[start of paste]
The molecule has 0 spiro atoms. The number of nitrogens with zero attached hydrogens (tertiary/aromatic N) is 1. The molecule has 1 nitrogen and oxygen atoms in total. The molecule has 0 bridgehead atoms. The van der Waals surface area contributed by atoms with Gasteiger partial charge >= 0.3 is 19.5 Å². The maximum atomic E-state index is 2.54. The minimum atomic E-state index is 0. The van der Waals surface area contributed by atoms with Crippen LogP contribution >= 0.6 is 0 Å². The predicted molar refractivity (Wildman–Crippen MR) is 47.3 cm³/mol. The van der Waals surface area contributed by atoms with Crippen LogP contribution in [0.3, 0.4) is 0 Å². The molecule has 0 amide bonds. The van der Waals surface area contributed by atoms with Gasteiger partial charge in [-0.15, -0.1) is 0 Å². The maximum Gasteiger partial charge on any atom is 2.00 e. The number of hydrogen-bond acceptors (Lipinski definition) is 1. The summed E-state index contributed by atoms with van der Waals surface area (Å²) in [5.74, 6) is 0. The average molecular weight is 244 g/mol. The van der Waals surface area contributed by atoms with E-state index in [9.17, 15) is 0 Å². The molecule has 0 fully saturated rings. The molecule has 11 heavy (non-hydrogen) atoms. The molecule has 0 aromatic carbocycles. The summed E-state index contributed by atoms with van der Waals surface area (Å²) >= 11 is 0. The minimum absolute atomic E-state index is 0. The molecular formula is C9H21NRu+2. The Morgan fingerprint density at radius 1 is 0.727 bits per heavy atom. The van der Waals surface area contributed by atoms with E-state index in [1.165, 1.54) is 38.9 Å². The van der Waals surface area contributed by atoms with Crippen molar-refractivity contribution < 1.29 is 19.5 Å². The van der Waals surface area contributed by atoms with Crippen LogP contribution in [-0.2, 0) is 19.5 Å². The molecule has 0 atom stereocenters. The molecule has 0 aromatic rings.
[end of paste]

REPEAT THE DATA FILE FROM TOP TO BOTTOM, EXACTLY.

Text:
The molecule has 0 spiro atoms. The number of nitrogens with zero attached hydrogens (tertiary/aromatic N) is 1. The molecule has 1 nitrogen and oxygen atoms in total. The molecule has 0 bridgehead atoms. The van der Waals surface area contributed by atoms with Gasteiger partial charge >= 0.3 is 19.5 Å². The maximum atomic E-state index is 2.54. The minimum atomic E-state index is 0. The van der Waals surface area contributed by atoms with Crippen LogP contribution >= 0.6 is 0 Å². The predicted molar refractivity (Wildman–Crippen MR) is 47.3 cm³/mol. The van der Waals surface area contributed by atoms with Crippen LogP contribution in [0.3, 0.4) is 0 Å². The molecule has 0 amide bonds. The van der Waals surface area contributed by atoms with Gasteiger partial charge in [-0.15, -0.1) is 0 Å². The maximum Gasteiger partial charge on any atom is 2.00 e. The number of hydrogen-bond acceptors (Lipinski definition) is 1. The summed E-state index contributed by atoms with van der Waals surface area (Å²) in [5.74, 6) is 0. The average molecular weight is 244 g/mol. The van der Waals surface area contributed by atoms with E-state index in [9.17, 15) is 0 Å². The molecule has 0 fully saturated rings. The molecule has 11 heavy (non-hydrogen) atoms. The molecule has 0 aromatic carbocycles. The summed E-state index contributed by atoms with van der Waals surface area (Å²) >= 11 is 0. The minimum absolute atomic E-state index is 0. The molecular formula is C9H21NRu+2. The Morgan fingerprint density at radius 1 is 0.727 bits per heavy atom. The van der Waals surface area contributed by atoms with E-state index in [1.165, 1.54) is 38.9 Å². The van der Waals surface area contributed by atoms with Crippen molar-refractivity contribution < 1.29 is 19.5 Å². The van der Waals surface area contributed by atoms with Crippen LogP contribution in [-0.2, 0) is 19.5 Å². The molecule has 0 atom stereocenters. The molecule has 0 aromatic rings.